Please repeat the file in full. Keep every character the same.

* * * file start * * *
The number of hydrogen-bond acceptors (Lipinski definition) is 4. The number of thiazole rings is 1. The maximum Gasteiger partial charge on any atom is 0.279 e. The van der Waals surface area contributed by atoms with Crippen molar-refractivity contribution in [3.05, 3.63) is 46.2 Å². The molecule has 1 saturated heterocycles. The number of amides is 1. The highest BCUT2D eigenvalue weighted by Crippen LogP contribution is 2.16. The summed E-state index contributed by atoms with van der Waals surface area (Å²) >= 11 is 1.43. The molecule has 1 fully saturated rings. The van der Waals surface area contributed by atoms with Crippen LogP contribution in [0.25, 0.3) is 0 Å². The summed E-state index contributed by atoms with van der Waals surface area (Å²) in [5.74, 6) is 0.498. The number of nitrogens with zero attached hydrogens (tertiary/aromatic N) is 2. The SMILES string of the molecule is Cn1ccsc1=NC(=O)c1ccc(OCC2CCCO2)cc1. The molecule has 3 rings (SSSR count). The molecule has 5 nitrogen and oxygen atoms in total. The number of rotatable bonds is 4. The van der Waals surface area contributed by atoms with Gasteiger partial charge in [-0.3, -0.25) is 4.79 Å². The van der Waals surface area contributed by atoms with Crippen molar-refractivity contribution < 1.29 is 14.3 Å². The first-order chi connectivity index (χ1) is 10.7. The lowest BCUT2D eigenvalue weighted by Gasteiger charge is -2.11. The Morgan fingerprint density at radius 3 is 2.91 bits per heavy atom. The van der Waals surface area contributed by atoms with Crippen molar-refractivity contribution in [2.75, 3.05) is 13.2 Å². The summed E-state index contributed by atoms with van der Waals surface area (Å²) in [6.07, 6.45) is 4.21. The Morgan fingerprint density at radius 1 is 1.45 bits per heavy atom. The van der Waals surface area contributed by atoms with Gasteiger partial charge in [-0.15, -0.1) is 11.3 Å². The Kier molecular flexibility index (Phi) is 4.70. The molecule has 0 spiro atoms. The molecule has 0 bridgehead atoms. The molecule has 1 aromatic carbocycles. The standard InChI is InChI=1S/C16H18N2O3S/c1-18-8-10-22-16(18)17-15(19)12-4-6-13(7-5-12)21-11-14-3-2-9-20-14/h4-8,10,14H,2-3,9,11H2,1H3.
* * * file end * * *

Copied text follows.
The number of hydrogen-bond acceptors (Lipinski definition) is 4. The number of thiazole rings is 1. The maximum Gasteiger partial charge on any atom is 0.279 e. The van der Waals surface area contributed by atoms with Crippen molar-refractivity contribution in [3.05, 3.63) is 46.2 Å². The molecule has 1 saturated heterocycles. The number of amides is 1. The highest BCUT2D eigenvalue weighted by Crippen LogP contribution is 2.16. The summed E-state index contributed by atoms with van der Waals surface area (Å²) >= 11 is 1.43. The molecule has 1 fully saturated rings. The van der Waals surface area contributed by atoms with Crippen LogP contribution in [0.25, 0.3) is 0 Å². The summed E-state index contributed by atoms with van der Waals surface area (Å²) in [5.74, 6) is 0.498. The number of nitrogens with zero attached hydrogens (tertiary/aromatic N) is 2. The SMILES string of the molecule is Cn1ccsc1=NC(=O)c1ccc(OCC2CCCO2)cc1. The molecule has 3 rings (SSSR count). The molecule has 5 nitrogen and oxygen atoms in total. The number of rotatable bonds is 4. The van der Waals surface area contributed by atoms with Gasteiger partial charge in [-0.3, -0.25) is 4.79 Å². The van der Waals surface area contributed by atoms with Crippen molar-refractivity contribution < 1.29 is 14.3 Å². The first-order chi connectivity index (χ1) is 10.7. The lowest BCUT2D eigenvalue weighted by Gasteiger charge is -2.11. The Morgan fingerprint density at radius 3 is 2.91 bits per heavy atom. The van der Waals surface area contributed by atoms with Crippen molar-refractivity contribution in [2.75, 3.05) is 13.2 Å². The summed E-state index contributed by atoms with van der Waals surface area (Å²) in [6.07, 6.45) is 4.21. The Morgan fingerprint density at radius 1 is 1.45 bits per heavy atom. The van der Waals surface area contributed by atoms with Gasteiger partial charge in [-0.15, -0.1) is 11.3 Å². The Kier molecular flexibility index (Phi) is 4.70. The molecule has 0 spiro atoms. The molecule has 0 bridgehead atoms. The molecule has 1 aromatic carbocycles. The standard InChI is InChI=1S/C16H18N2O3S/c1-18-8-10-22-16(18)17-15(19)12-4-6-13(7-5-12)21-11-14-3-2-9-20-14/h4-8,10,14H,2-3,9,11H2,1H3.